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4.1 out of 5 stars13
4.1 out of 5 stars
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Showing 1-3 of 3 reviews(4 star).Show all reviews
on April 17, 1998
Where else but between the pages of Nabokov's Invitation to a Beheading could one find a story so well written and so exceptionally powerful that you beg for more. The story follows a lonely isolated man who responds to the name of Cinncinatus. He is charged for a crime rarely described and sentenced to death for it. And what more is reason does not exist in this world, it's inhabbited by irrasional, and rather frustrating characters. The characters are odd, granted, but they are described with such passion, and such enthusiasm that they truly come alive. This is an art I love about Nabokov (as well as the other Russian authors Dostoyevsky, Tolstoy, etc). However there are some weak points to this story, One is the repitition of descriptions, and Two is the vague details of some events. I got confused at some points in the book (however I am only 17 and this is the first non short story I read by nabokov). All in all the book is fascinating, and a defenite read. -sorry for the spelling errors-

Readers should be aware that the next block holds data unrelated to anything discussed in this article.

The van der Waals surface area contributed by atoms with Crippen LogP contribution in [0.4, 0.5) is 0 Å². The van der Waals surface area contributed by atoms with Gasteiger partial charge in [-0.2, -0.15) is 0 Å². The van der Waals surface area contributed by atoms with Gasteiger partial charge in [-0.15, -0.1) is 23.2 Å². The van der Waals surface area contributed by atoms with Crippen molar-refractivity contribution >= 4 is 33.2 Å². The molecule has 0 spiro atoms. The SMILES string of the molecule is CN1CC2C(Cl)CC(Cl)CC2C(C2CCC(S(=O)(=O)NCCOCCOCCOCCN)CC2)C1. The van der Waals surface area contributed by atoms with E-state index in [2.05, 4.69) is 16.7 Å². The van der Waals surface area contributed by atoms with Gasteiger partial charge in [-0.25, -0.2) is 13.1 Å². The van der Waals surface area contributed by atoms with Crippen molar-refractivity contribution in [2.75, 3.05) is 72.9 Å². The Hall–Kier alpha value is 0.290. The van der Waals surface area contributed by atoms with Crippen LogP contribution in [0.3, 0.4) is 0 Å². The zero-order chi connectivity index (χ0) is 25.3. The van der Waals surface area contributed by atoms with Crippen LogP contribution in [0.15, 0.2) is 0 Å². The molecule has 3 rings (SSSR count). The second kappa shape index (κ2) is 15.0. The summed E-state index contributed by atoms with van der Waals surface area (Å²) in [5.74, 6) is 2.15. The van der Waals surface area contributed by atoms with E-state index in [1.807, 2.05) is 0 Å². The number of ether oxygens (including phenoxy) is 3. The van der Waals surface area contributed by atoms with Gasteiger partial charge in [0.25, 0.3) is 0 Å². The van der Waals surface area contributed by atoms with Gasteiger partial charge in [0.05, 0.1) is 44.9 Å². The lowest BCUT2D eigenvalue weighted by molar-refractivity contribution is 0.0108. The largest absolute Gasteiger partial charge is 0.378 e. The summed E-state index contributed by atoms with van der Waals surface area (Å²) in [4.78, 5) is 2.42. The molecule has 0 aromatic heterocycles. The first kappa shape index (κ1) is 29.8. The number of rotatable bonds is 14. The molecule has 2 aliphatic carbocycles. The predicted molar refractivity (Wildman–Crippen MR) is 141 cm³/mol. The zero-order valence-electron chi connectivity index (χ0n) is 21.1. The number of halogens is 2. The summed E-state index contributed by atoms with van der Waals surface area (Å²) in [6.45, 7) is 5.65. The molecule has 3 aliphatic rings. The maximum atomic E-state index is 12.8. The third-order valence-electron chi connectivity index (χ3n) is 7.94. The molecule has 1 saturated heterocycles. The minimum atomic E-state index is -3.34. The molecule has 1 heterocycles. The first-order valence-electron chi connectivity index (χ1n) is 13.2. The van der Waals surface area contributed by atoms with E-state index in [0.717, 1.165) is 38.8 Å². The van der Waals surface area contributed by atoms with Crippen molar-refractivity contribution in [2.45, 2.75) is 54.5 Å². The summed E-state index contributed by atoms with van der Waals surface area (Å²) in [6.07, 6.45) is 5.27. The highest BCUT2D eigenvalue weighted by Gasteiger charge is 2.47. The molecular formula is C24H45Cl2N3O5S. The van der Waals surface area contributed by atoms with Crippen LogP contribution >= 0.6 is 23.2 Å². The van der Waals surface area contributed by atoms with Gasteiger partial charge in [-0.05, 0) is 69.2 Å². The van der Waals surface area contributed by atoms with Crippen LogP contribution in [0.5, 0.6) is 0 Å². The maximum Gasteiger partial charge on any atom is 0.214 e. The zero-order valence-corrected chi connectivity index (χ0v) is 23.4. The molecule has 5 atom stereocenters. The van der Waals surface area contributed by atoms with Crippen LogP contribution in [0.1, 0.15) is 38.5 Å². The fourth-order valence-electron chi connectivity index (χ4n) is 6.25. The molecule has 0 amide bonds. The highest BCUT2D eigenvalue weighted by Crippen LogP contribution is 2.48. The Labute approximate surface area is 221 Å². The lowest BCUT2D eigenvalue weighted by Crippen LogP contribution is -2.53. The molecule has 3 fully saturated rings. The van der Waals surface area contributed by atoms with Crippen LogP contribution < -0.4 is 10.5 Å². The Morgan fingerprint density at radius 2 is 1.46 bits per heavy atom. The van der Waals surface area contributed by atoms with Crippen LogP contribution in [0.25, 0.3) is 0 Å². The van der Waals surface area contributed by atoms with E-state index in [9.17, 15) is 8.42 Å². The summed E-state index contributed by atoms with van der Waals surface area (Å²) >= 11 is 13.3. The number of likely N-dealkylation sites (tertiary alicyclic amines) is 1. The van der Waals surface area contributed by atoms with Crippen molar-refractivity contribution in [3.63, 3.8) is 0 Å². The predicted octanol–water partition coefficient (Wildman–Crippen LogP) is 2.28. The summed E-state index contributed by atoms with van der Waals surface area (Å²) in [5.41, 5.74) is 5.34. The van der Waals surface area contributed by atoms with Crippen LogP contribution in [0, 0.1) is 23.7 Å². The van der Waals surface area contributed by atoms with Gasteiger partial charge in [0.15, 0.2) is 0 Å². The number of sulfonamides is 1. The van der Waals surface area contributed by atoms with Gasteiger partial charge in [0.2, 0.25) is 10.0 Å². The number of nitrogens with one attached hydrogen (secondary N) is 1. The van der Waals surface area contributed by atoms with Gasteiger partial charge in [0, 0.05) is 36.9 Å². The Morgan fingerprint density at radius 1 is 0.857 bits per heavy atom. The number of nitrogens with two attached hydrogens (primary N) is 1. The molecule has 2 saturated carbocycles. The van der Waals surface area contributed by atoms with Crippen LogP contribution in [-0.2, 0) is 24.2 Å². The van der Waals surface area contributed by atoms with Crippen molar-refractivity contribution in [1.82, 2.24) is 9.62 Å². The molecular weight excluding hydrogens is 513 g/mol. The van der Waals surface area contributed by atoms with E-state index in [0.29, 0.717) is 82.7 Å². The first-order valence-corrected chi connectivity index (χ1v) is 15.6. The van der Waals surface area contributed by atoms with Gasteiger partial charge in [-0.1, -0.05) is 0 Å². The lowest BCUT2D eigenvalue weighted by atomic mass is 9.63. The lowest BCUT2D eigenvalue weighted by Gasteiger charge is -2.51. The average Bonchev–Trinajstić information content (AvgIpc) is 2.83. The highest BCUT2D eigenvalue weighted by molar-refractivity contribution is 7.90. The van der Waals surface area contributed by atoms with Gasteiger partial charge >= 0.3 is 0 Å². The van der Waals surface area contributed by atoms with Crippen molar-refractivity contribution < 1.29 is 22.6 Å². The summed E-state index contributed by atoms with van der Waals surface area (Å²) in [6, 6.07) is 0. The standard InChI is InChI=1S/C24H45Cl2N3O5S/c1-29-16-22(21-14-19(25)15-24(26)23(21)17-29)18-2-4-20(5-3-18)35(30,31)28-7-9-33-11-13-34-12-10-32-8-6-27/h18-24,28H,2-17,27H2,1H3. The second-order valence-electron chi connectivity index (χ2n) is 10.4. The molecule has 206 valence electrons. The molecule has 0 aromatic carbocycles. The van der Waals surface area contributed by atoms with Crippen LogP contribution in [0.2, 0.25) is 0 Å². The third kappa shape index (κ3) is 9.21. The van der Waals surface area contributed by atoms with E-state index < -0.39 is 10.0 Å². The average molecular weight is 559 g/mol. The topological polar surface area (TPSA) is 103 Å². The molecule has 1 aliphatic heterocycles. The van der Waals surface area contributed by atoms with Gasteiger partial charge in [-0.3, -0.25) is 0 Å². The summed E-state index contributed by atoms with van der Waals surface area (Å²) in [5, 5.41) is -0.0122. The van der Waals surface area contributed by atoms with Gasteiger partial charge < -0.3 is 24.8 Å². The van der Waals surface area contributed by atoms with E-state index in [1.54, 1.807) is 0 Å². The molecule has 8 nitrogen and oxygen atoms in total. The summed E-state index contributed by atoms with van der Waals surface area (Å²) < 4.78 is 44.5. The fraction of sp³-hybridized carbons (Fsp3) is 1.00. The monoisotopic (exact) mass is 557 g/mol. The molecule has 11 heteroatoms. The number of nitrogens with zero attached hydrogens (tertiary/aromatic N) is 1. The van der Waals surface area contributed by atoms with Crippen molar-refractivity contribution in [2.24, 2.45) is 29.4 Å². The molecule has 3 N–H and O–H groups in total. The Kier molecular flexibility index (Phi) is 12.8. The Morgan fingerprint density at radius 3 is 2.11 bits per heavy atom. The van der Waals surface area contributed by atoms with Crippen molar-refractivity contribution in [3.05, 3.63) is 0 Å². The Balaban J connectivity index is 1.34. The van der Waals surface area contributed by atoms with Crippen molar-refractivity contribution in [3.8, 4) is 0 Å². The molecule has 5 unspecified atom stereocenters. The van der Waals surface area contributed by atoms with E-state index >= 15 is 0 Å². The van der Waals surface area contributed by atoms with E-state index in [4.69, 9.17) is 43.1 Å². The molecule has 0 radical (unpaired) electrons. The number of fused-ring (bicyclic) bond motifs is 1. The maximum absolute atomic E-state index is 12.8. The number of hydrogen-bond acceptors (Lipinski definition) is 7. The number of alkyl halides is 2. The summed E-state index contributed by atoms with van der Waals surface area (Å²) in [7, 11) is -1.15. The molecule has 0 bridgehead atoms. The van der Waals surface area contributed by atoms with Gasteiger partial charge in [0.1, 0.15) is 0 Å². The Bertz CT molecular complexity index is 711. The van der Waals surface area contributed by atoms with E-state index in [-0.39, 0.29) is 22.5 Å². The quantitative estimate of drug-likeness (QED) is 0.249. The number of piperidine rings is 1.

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on October 8, 1999
Definitely not for the reader that can only appreciate overt symbolism a la "Lolita". Nabakov offered to take me into his dark and unjust world and I was a very willing participant. Watch out, with his scintillating wordplay, he treats his audience with about as much sympathy as his characters! After cracking the spine of this one, I found it hard to get off my futon for anything but the occasional hummus break! If you like this, I recommend the other pieces of Nabakov's "Invitation" trilogy, "Invitation to a Swap Meet" and "Invitation to a Rib Cook-off"
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on March 5, 2001
Most peculiar - I hurtled through this book without ever sorting out what it really was about: a strange experience, in that it didn't bore me despite it being obscure. Is it an allegory of Soviet society? Is it an allegory of alienation of a particular person from the rest of society (gays?, or more likely, it being Nabokov, men with passions for girls - there is an ethereal girl in the book). Is it Nabokov doing a Kafka (although he may have been using some consciousness-enhancing substance while writing)? Or are we not really meant to know?
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